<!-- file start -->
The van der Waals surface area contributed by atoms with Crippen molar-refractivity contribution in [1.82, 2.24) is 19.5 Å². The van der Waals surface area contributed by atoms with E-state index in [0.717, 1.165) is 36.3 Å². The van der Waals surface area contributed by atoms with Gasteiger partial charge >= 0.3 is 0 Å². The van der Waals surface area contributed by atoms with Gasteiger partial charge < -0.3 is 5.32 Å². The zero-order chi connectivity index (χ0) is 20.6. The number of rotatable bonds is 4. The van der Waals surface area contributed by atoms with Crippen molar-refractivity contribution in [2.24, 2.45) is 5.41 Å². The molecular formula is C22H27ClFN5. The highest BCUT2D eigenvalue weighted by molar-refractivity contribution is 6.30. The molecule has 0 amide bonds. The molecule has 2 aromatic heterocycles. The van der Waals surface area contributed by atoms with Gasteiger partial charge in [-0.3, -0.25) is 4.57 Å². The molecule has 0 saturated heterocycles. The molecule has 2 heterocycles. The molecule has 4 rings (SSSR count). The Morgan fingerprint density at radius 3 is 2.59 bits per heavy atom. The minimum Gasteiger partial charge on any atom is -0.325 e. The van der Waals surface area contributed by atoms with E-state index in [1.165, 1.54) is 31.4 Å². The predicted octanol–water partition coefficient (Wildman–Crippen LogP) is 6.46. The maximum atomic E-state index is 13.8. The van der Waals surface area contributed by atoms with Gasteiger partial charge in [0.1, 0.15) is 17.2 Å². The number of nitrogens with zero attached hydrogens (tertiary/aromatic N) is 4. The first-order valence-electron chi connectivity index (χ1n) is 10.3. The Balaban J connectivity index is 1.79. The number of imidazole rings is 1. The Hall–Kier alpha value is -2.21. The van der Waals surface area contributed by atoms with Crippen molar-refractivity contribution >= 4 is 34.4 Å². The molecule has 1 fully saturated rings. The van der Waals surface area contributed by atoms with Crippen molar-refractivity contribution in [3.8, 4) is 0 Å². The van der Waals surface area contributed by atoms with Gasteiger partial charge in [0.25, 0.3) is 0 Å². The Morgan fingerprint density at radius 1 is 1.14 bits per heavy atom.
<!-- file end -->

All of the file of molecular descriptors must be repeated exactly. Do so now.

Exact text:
The van der Waals surface area contributed by atoms with Crippen molar-refractivity contribution in [1.82, 2.24) is 19.5 Å². The van der Waals surface area contributed by atoms with E-state index in [0.717, 1.165) is 36.3 Å². The van der Waals surface area contributed by atoms with Gasteiger partial charge >= 0.3 is 0 Å². The van der Waals surface area contributed by atoms with Gasteiger partial charge < -0.3 is 5.32 Å². The zero-order chi connectivity index (χ0) is 20.6. The number of rotatable bonds is 4. The van der Waals surface area contributed by atoms with Crippen molar-refractivity contribution in [2.24, 2.45) is 5.41 Å². The molecular formula is C22H27ClFN5. The highest BCUT2D eigenvalue weighted by molar-refractivity contribution is 6.30. The molecule has 0 amide bonds. The molecule has 2 aromatic heterocycles. The van der Waals surface area contributed by atoms with Gasteiger partial charge in [-0.3, -0.25) is 4.57 Å². The molecule has 0 saturated heterocycles. The molecule has 2 heterocycles. The molecule has 4 rings (SSSR count). The Morgan fingerprint density at radius 3 is 2.59 bits per heavy atom. The minimum Gasteiger partial charge on any atom is -0.325 e. The van der Waals surface area contributed by atoms with E-state index in [1.165, 1.54) is 31.4 Å². The predicted octanol–water partition coefficient (Wildman–Crippen LogP) is 6.46. The maximum atomic E-state index is 13.8. The van der Waals surface area contributed by atoms with Gasteiger partial charge in [0.1, 0.15) is 17.2 Å². The number of nitrogens with zero attached hydrogens (tertiary/aromatic N) is 4. The first-order valence-electron chi connectivity index (χ1n) is 10.3. The Balaban J connectivity index is 1.79. The number of imidazole rings is 1. The Hall–Kier alpha value is -2.21. The van der Waals surface area contributed by atoms with Crippen molar-refractivity contribution >= 4 is 34.4 Å². The molecule has 1 fully saturated rings. The van der Waals surface area contributed by atoms with Crippen molar-refractivity contribution in [3.8, 4) is 0 Å². The van der Waals surface area contributed by atoms with Gasteiger partial charge in [0.25, 0.3) is 0 Å². The Morgan fingerprint density at radius 1 is 1.14 bits per heavy atom.